Stapedectomy

A stapedectomy is an outpatient procedure that involves replacement of the stirrup hearing bone. The procedure is typically performed for patients with otosclerosis, a disorder affecting the bone surrounding this hearing bone resulting in its fixation and thus causing a hearing loss. The disorder primarily affects younger adults in their 3rd or 4th decade.

The surgical time for a stapedectomy is about 30 minutes. Most stapedectomies are performed in general anesthesia in our outpatient surgical facility. Some patients will experience some vertigo after the procedure in an overnight stay rarely becomes necessary. The surgery can usually be performed without an incision from the outside. Also, patients are asked to return for a follow-up appointment one week after surgery.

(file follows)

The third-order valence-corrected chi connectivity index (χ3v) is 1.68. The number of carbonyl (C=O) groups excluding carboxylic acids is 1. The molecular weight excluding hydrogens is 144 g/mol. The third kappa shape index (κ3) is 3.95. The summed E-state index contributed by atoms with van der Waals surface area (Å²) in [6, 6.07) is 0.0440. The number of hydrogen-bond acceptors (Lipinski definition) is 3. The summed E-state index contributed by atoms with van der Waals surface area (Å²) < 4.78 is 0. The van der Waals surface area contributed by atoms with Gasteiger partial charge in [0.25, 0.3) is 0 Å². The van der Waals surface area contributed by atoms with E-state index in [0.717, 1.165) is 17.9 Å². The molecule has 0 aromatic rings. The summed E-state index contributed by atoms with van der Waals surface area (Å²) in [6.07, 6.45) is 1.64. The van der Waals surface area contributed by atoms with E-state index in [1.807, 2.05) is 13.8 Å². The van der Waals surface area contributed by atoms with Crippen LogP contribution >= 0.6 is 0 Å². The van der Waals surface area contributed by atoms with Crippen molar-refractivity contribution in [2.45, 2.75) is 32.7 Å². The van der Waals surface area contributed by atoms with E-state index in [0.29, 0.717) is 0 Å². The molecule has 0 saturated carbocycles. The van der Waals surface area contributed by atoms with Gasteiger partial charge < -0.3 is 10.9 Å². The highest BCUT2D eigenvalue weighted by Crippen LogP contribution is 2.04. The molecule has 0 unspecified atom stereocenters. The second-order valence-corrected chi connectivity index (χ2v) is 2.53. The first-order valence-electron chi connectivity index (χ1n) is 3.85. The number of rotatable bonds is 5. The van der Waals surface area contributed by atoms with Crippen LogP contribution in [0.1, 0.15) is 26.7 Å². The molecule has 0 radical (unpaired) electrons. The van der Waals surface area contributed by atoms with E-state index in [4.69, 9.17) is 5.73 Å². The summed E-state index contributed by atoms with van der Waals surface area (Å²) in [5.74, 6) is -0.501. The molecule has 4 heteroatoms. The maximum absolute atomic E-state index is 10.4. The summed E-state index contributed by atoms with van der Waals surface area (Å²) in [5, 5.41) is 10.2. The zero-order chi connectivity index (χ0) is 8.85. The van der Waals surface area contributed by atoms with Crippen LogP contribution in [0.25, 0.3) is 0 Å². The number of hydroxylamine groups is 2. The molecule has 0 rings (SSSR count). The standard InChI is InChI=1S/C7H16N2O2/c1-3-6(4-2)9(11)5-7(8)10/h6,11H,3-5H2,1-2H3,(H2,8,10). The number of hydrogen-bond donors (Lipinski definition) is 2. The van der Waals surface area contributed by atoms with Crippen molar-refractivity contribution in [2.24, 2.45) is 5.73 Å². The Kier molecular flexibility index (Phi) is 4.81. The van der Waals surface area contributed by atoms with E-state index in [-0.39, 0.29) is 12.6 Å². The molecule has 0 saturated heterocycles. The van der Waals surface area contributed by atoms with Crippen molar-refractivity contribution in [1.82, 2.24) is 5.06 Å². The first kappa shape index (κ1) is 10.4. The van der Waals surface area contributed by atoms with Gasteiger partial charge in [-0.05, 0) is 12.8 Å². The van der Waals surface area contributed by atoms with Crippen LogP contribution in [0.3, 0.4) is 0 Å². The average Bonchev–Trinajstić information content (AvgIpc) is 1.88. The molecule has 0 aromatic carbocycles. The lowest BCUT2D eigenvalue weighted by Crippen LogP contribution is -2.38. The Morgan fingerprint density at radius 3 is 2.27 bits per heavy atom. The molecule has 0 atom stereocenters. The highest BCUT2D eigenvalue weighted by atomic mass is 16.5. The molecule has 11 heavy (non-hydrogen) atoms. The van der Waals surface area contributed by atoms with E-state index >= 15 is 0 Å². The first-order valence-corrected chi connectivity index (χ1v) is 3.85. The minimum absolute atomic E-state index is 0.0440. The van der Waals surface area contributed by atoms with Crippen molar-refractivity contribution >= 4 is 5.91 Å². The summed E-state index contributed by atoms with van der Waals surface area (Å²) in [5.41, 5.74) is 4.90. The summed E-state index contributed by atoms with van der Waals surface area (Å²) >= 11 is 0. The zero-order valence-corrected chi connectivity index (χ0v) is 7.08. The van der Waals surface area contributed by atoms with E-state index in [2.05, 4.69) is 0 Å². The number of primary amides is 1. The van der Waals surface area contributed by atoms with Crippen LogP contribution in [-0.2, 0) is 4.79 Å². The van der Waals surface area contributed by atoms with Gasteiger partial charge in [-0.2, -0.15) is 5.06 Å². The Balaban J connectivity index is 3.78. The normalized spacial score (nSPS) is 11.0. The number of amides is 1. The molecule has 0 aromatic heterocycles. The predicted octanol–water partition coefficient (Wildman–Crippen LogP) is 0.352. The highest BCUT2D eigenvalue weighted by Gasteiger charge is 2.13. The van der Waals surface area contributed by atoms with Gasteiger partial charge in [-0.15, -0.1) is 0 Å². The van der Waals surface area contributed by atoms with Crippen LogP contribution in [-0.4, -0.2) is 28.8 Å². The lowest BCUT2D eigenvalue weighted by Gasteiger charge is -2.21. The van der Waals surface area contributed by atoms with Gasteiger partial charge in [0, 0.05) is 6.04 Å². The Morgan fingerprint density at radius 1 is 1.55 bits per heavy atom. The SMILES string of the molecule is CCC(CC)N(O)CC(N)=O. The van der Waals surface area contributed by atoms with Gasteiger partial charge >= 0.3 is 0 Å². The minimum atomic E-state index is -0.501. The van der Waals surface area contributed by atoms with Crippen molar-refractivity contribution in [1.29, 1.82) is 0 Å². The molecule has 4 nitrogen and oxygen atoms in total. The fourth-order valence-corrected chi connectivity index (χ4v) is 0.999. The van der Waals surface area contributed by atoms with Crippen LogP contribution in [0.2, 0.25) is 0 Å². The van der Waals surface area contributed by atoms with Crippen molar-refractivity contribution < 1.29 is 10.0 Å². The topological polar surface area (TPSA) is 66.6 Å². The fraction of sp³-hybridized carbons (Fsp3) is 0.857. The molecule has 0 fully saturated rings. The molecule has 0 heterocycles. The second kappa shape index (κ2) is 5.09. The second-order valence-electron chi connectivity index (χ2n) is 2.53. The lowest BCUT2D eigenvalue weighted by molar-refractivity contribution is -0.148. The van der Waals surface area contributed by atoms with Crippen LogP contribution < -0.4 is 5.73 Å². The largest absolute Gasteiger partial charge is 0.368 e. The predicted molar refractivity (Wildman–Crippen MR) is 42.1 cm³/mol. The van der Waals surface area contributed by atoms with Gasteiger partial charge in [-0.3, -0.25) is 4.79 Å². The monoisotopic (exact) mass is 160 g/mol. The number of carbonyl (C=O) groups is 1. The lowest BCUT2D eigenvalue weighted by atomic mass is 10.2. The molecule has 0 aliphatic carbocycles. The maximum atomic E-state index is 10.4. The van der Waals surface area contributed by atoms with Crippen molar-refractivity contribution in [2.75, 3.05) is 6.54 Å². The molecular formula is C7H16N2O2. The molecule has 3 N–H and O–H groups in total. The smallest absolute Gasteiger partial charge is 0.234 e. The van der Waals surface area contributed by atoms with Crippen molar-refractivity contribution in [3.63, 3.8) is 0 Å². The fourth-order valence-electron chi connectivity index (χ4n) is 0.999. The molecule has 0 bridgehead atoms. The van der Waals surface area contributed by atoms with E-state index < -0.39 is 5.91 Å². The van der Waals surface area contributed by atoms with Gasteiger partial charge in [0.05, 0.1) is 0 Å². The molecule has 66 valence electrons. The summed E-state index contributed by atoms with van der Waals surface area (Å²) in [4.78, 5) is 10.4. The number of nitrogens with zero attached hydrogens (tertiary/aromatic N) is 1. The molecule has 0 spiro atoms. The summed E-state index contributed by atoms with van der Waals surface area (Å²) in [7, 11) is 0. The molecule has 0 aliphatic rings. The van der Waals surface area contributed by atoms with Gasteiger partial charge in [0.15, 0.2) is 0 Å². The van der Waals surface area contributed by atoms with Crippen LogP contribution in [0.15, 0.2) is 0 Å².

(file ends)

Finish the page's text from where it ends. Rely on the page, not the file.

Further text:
The procedure is a very safe option for patients with otoslerosis. However, sound amplification via a conventional hearing aid is a good alternative to surgical intervention. The main risk associated with surgery is loss of hearing on the operated ear, which can be complete in some cases. This risk has been estimated as about 1 percent. Other risks include lack of hearing improvement and other ear surgery related complications including balance issues. The facial nerve will be monitored during the procedure.

Typical results show a dramatic hearing improvement in more than 90 percent of patients.